Ms. Lewis adds, “She (Mary Magdalene) comes to Jesus to be healed.” We see Mary pleading with Jesus and asking Jesus, “Do you see them?” Jesus says, “Yes I do.” (See Luke 8:1-3. We are only told that Mary was among some women who had been cured of evil spirits and she had had 7 demons. This dialogue, as well as the exorcism described below were complete fabrications.)

We witness the exorcism. Jesus grasps Mary by the shoulders and Mary’s hands seem to be reaching out for Jesus’ neck. The whole exorcism process looks almost like a wrestling match. Jesus commands the demons, “Come out of the woman, you unclean spirits!” With his hand pressing down on Mary’s head (looked a bit like Benny Hinn, but Mary didn’t fall over/swoon.), he commands the demons again. “Be quiet!” “I command you to come out of her!” (By now, Jesus is breathing heavily – from all the wrestling, I guess.) “Do not enter her again!” Mary steps backward, quiet, peaceful, and healed.

Michael Curry, Presiding Bishop of the Episcopal Church, tells what just really happened:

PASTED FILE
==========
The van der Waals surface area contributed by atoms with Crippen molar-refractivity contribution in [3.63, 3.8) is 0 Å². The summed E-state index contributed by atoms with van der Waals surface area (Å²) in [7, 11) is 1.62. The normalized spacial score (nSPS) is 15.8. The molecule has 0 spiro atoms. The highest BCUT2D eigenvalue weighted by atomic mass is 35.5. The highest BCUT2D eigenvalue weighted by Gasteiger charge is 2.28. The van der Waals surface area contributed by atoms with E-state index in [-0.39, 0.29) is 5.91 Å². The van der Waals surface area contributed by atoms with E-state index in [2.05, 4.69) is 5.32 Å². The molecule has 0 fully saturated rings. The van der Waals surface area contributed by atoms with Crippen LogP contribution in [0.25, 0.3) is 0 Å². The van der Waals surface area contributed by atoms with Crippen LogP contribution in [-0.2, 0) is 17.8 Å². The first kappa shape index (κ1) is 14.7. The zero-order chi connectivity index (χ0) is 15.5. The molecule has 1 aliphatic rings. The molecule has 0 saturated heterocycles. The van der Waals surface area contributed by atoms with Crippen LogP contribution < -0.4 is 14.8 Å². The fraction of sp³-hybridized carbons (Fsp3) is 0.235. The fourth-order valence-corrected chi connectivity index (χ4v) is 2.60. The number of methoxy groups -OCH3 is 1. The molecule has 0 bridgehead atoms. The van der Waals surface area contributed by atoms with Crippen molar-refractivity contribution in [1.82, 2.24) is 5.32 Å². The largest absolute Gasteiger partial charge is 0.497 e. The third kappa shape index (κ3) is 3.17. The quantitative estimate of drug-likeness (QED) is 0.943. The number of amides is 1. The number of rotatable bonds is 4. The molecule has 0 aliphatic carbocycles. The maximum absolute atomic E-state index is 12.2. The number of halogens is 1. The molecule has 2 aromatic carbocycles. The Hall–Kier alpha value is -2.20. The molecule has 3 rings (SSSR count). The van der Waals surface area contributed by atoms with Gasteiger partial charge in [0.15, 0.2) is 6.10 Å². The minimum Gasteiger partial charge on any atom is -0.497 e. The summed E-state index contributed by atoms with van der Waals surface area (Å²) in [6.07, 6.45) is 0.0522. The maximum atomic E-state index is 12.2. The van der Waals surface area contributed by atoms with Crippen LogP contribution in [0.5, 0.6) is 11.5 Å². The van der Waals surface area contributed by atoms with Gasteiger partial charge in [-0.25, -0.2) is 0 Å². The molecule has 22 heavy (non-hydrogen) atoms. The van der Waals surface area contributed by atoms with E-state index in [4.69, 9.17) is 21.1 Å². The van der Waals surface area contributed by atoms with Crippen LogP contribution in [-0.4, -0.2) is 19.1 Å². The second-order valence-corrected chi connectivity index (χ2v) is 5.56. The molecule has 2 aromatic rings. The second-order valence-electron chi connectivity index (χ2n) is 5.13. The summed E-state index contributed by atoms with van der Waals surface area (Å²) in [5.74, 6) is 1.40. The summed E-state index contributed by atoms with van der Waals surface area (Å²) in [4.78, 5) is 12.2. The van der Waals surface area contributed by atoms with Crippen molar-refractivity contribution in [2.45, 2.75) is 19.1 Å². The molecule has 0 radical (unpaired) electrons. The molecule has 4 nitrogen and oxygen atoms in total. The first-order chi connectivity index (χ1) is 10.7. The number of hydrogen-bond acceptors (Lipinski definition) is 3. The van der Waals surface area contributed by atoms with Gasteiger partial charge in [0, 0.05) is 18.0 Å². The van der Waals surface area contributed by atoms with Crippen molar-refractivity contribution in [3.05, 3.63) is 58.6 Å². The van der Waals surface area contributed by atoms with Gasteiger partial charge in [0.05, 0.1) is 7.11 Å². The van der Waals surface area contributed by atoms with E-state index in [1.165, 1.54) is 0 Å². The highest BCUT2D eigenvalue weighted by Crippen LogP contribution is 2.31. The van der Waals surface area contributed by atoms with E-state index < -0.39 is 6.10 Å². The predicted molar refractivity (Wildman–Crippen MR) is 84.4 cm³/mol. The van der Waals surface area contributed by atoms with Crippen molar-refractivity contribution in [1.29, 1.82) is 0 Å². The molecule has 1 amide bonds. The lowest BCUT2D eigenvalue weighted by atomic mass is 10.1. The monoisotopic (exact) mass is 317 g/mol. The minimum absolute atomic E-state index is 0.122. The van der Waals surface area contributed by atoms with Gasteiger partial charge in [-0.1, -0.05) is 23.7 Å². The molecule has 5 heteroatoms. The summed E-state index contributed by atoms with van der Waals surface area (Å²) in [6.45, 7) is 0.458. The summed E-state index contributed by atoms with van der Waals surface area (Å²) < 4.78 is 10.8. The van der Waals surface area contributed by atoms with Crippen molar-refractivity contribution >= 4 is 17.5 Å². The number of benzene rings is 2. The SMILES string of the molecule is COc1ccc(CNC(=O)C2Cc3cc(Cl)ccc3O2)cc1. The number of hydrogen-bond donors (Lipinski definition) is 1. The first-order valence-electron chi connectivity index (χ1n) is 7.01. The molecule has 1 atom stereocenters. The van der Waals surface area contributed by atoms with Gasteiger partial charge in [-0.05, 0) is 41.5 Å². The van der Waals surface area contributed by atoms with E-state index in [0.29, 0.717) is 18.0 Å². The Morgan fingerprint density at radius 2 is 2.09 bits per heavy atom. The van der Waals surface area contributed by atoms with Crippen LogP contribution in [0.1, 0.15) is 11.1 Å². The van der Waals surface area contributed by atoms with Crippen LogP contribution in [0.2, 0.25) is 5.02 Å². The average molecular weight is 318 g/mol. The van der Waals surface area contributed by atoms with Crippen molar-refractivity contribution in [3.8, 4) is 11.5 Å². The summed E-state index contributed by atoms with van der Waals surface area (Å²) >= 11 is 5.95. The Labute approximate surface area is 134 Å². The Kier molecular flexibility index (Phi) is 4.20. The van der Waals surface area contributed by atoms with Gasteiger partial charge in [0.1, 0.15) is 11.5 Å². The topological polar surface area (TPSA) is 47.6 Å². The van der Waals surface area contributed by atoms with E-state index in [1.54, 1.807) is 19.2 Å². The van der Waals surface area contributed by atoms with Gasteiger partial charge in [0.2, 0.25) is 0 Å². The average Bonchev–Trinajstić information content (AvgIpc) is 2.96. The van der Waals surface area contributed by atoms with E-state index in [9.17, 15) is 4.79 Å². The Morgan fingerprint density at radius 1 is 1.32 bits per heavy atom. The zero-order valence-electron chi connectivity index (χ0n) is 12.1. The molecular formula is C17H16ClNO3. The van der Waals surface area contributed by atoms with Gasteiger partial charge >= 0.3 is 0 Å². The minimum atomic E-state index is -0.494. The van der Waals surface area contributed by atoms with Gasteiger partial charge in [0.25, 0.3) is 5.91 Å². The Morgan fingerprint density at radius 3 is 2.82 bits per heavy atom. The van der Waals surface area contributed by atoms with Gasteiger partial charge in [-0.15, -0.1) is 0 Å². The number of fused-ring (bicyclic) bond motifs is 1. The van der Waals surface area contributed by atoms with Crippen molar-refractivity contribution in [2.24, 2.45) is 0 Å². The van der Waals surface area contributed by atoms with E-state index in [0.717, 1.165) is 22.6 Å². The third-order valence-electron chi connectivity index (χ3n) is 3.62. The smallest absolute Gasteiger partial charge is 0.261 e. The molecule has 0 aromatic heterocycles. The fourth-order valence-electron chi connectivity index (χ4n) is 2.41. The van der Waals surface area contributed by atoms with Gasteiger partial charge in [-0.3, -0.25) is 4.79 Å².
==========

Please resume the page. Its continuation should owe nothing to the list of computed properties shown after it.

“In that moment, Jesus freed her from whatever the demons were in her life.” “Jesus’ way of life, his teachings, the way he dealt with folks, it sets her free!” (There’s a difference between demonic possession and having ‘demons in your life’)

NOTE: All of the above took place within the first 5 minutes of the episode! Cue to commercials.

After the commercials, we see another non-existent (in the NT) short exchange of words between Mary Magdalene and Jesus. Jesus asks “What is your name?” She answers “Mary.” They hug it out.

“This is a life changing moment. She goes from being a deeply troubled person to a follower of a great teacher and preacher.”( Professor Ben Witherington III, Asbbury Theological Seminary)

We are given background information concerning Mary and her connection to Magdala, a city next to the Sea of Galilee. It was more common for women’s names to be connected to their husbands or fathers and quite unusual for a connection to a place. We are also told that many people see her as a ‘sinner’ mostly due to Gregory the Great branding her a prostitute in 591 A.D. (there is an account in Luke 7, of an unnamed woman, called a sinner, anointing Jesus feet at the house of a Pharisee)